The Charlatans - Different Days - Albums - Reviews - Soundblab

The Charlatans - Different Days

by Jeff Penczak Rating:10 Release Date:2017-05-26

Shit, to be honest, I thought these guys packed it in twenty years ago, and with the tragic deaths of half the original members, I can understand how difficult it would be to carry on. So it looks like I only missed about a dozen albums, but boy is this the one to catch up with! The jury was out in my house when they burst on the scene (27 years ago today [14 May 1990], as it happens) with their blatant Stone Roses ripoff, ‘The Only One I Know’. But lads will be lads and labels will be greedy, so any chance to hop on the (Britpop) bandwagon and move a few units was overlooked with the sheer genius of that seemingly-a-lifetime-ago opening salvo. Unfortunately, the band never caught on in America (where they were unceremoniously forced to change their name with that ridiculous “UK” appendage ), the albums sank unnoticed, and the singles weren’t even released over there. So that’s my excuse for treating their latest like the long lost return of the prodigal son. That and it also happens to be one of the best albums I’ve heard so far this year. And, it's a nice 50th birthday present for Tim Burgess, to boot!

Burgess’ smoky, languid vocals were always the band’s focal (and strong) point and it’s taken on an even sexier lustre throughout. There’s a touch of Ian McCulloch and Richard Butler lurking within…elegant, yet sedate, and always in service to the tunes, which are killer. Mark Collins’ opens the set with a gentle acoustic strum over Tony Rodgers’ flowing keyboard fills, ushering ‘Hey Sunrise’ into your heart like the warm, new day dawning the title suggests. ‘Solutions’ is the first of many singalongs and if it’s not the leadoff single, it should have been. Hell, this might even wake them up in America!

The title track could be considered a nostalgic look back to those “different” dancehall Britpoppy daze, but they’ve mellowed with age and experience, so the grooves are smoother and the arrangements peppier, even if they do verge on “boy band” cuteness. Overall points are deducted for the annoyingly distracting and completely unnecessary (albeit mercifully short) sound byte drop-ins (‘Future Tense’ and ‘The Forgotten One’), but ‘Plastic Machinery’ saves the day, sounding, as it does, like an Oasis outtake. Your thrill quotient will vary, but since this reviewer is of the not always popular opinion that Our Kid & Co. were the best thing to happen to British music in the last quarter century, giving a moribund industry the kick in the arse it needed, this stadium standout should deservedly top the charts before the summer arrives.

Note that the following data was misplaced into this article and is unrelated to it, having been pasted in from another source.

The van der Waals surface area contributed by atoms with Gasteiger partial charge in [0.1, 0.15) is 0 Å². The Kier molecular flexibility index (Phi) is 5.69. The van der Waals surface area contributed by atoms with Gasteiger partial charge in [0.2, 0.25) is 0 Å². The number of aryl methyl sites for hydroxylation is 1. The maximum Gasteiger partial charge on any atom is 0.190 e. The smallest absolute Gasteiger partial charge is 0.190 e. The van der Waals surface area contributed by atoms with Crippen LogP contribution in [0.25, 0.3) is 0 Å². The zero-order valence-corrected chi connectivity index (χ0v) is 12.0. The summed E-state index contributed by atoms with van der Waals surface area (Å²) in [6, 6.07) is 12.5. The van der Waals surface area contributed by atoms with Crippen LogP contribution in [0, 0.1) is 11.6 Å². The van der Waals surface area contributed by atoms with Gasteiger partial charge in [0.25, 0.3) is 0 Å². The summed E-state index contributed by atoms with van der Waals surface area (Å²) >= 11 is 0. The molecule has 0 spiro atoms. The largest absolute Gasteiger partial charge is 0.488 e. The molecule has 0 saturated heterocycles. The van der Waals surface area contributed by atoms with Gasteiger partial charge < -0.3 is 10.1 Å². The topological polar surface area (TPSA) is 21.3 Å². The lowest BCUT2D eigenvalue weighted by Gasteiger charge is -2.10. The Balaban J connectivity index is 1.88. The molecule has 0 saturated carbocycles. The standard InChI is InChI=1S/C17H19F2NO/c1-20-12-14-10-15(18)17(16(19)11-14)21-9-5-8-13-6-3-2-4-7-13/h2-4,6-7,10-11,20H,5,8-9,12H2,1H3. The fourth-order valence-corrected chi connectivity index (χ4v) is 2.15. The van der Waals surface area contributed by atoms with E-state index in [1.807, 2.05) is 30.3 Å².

It’s also great to hear that they haven’t lost their psychedelic touch, and with Brian Jonestown Massacre front man Anton Newcombe’s swirling organ swooshing all over ‘Not Forgotten’, it’s as if the past 25 years never happened and it’s 1990 all over again. And while I was busy resuscitating myself from that Rip Van Winkle snooze that kept me away from their back catalogue, I was jumping up and down, full of “happy happy joy joy” to discern a distinct New Order-styled dance beat shuffling in and out of a few tracks. I’m glad that they (Charlatans) didn’t totally turn their backs on their illustrious past and decided to toss in a few happy feet booty shakers, only to discover that “The Other Two” (Stephen Morris and Gillian Gilbert) are on board to up the party atmosphere and help turn this album into the Earth-shattering event it deserves to be. (The Verve’s drummer Peter Salisbury continues to help out, trading the drum seat with Morris throughout.) Oh, and did I mention that those incredibly infectious melodies on the aforementioned killer thrillers ‘Solutions” and ‘Plastic Machinery’ were no doubt due in no small part to the brilliant chiming guitar strumming of one John Martin Maher, late of a small musical parish called The Smiths. And as long as we’re name dropping here, how about that over the top, funky body swerve of ‘Over Again’, courtesy A Certain Ratio percussionist Donald Johnson. I also love the lads’ night out, Madness-inspired shout along ‘Let’s Go Together’. But wait, there’s more. Suggesting they have the best damn address book in music, they’ve coaxed Paul Weller to not only co-write ‘Spinning Out’ but to drop by the studio to add piano and his distinctive raspy tonsils to the dreamy ballad.

So, a guess list to die for (no obnoxious, insensitive pun intended), a return to roots while simultaneously stretching out to shake shake shake their booties, exquisite harmonies, killer melodies, funk, Britpop, dreamy ballads, psychedelic embellishments, singalong wall-rattlers… Excited? Damn right I am. This shit’s da bombdiggity!

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